Museum Exhibition Catalogues, Monographs, Artist's Projects, Curatorial Writings and Essays
"The First Law of Thermodynamics tells us that in the universe there is a finite amount of energy; it can neither be created nor destroyed. The same can not be said for significance. For human beings, with their persistent drive to generate meaning, there is an infinite amount of significance, and for photographers this is canon law. The photographs in The New Antiquity are attempts to pour little molds of meaning for the peripheral present to harden in; to document a very real faux-archeological significance as I tracked down ruined fragments of a very recent ancient past." Tim Davis, excerpted from his text to The New Antiquity.
Published by Damiani. Text by William Guerrieri, Tiziana Serena.
Photographer Tim Davis coined the term "ornitorinco" to describe the very contemporary condition of being between states in the digital environment, or "waiting for something digital to do its trick." In this monograph, Davis locates technologically induced prolonged pauses in scenes across contemporary Italy."
During a recent stint in Rome (on a Rome Prize Fellowship), photographer Tim Davis became drawn to the peculiar status of ancient ruins. “You are standing in a field in Italy, looking at a pile of rocks. You've seen rocks and these are rocks. But someone else—a friend, a guidebook, a scholar—sees a temple . . .” Fascinated with the degree of meaning making that we bring to bear upon such minimal visual cues, Davis tested this perceptual shift on suburban ruins—what he calls “a soon-to-be ancient past”—and found that it was possible to make pictures that “look like archaeology, but might just be the side of the road.” The photographs in The New Antiquity trigger in the viewer that wonderful cognitive bafflement of which Davis is a virtuoso: a kind of “seeing as” that allows us to completely reconceive what is actually quite ordinary (albeit beautifully photographed) everyday imagery. The New Antiquity proves that the suburban landscape is uniform and global not only in its pristine props, but also in its decay. And as Davis notes, “The Imperial Romans did the same, shipping marble from Tunis to Turkey. This New Antiquity doesn't come from a centralized authority, but spreads virulently through all fertile capital markets. And its rise and ruin occur quickly . . .”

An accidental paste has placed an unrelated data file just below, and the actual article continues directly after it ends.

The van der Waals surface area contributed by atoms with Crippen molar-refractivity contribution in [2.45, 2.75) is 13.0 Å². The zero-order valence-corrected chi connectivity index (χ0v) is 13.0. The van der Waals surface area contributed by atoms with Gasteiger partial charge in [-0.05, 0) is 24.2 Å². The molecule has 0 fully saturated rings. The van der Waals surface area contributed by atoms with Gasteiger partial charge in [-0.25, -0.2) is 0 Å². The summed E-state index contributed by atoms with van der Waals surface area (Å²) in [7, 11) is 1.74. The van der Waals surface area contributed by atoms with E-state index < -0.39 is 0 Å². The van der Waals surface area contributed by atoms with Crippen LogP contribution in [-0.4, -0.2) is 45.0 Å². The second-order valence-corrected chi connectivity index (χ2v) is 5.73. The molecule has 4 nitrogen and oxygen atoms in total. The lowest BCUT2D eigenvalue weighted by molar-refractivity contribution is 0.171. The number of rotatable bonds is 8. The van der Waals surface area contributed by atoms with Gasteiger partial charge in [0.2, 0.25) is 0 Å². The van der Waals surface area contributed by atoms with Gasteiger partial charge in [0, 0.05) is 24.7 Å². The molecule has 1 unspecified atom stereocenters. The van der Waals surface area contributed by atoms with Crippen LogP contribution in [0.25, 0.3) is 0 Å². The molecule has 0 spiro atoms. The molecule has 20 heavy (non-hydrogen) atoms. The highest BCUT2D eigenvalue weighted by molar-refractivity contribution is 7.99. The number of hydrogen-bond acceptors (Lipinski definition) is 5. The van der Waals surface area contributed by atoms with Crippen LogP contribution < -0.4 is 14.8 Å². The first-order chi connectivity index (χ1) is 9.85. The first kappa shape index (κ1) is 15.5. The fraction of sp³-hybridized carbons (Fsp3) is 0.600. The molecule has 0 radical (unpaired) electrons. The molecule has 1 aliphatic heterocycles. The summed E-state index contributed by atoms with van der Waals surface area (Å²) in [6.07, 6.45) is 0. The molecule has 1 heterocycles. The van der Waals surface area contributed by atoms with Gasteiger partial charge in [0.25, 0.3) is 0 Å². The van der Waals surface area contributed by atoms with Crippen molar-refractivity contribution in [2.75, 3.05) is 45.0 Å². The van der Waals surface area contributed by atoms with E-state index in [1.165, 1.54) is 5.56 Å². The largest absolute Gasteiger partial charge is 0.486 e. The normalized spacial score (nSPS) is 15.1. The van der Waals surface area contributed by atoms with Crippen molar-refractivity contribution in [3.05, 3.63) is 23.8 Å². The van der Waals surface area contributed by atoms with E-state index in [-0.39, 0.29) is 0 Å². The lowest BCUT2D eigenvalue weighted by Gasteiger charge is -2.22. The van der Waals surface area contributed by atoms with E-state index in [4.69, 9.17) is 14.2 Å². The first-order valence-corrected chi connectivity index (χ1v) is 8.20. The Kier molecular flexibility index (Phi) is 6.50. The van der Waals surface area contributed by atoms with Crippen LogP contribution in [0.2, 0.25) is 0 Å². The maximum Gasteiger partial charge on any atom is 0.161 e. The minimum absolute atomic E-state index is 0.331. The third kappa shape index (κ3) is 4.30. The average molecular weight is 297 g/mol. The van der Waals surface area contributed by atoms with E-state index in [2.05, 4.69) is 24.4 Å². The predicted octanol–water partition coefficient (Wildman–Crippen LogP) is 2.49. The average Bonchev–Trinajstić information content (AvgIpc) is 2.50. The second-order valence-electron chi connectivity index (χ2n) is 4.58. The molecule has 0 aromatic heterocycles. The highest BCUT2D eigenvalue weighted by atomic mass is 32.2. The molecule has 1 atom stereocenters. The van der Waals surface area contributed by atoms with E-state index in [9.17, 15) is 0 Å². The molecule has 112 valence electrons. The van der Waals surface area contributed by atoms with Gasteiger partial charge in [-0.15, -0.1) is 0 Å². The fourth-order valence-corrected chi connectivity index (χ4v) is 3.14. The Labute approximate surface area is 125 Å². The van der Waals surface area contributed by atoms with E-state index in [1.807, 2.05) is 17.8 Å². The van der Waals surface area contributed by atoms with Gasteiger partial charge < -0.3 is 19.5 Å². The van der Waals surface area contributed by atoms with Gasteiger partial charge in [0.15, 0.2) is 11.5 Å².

Published by Aperture. Essays by Jack Hitt and Tim Davis.
This first in-depth publication of photographer Tim Davis's work dissects the disenchantment and dissociation that have come to dominate American civil life. It is Davis's treatise on the state of contemporary politics, politics as an aestheticized banality abstracted from real issues of power. He finds freedom of expression exhibited at its most casual and cursory, with political, commercial and populist signage jostling for space and attention in the social landscape: His documentation of that landscape, as Peter Eeley of Frieze magazine interprets it, asks, "What if campaign signs, badges, bumper stickers and flags aren't simply the ephemera of Americans' political lives, but their substance as well?" My Life in Politics represents photographic seeing at its finest and most subtle. Davis continues Stephen Shore's colorist tradition, meshing the careful management of a quotidian palette with an incisive eye for those points at which light bends and refracts, becoming something other than mere illumination.